And in the US, the hate on Trump is so out of control that the US will pay for it for decades to come because no one is paying attention at the things that are actually important.

How many people can live well? How many people die needlessly?

What are the dangers?

That’s news.

It is not a fairytale. It is not campfire story.

It is a clock. It is a compass.

You know where you are right now and where things are going?

When you know, you are F.R.E.E.D.

What should you be going after?

That’s Chaser.

The strength isn’t in the One.

It is in the Infinite.

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And, darlings, that is your message to ponder very carefully, courtesy of…

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The Chaser Dilemma, Part Eleven: Fred Sanford called it right. But so did Isaac Asimov.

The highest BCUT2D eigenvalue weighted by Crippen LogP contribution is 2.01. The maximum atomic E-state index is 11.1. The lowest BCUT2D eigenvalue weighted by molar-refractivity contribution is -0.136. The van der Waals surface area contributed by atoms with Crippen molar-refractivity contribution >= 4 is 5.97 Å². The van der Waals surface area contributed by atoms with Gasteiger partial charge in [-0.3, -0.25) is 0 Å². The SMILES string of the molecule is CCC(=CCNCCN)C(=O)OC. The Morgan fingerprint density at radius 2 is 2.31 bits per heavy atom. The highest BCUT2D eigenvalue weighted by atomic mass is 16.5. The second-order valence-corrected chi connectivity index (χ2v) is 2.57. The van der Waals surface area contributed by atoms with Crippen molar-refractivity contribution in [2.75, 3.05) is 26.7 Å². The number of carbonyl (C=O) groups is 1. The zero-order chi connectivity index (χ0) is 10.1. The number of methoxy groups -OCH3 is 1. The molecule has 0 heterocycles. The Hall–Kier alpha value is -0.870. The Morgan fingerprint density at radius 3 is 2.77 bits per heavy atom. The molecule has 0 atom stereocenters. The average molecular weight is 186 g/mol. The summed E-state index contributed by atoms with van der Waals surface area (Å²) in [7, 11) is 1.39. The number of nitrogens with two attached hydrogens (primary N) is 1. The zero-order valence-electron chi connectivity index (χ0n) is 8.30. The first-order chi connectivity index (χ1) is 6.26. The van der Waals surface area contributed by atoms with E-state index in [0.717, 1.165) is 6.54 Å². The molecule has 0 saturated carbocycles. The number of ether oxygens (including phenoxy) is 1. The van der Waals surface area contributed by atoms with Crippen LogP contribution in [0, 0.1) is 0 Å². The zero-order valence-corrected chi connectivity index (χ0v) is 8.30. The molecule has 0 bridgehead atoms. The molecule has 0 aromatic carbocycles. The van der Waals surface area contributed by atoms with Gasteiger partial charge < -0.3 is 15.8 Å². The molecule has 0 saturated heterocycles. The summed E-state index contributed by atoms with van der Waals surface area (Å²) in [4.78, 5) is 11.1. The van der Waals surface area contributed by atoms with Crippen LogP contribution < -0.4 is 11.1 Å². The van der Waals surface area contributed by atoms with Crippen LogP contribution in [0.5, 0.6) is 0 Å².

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IV

The Middle-Class is not a well-educated class: they are not taught critical thinking, and are taught just enough for job competency, but not to break rules, question authority, or look outside their little caves.

Just look at this sorry piece from the CBC:

Modern sex-ed curriculum has huge support among Ontario parents and students, consultations show

Really, who the fuck cares?

They support it, but so what?

The Nazis had huge support from parents and students, whoop di fucking do.

I would quiz parents, asking them a slew of questions about their knowledge of the differences between the two first, and if they can’t tell them apart, I would sentence them to wearing a dunce cap. There is no evidence to show one is superior to the other. I notice these same parents and students have serious logic gaps, meaning they both have something else in common: a shitty education in critical thinking.

Why do you “support” something? What does it mean? Why aren’t you upset that your math and language skills are deficient? Why are you cherry-picking things? Do you understand the subtext of either one of those curricula?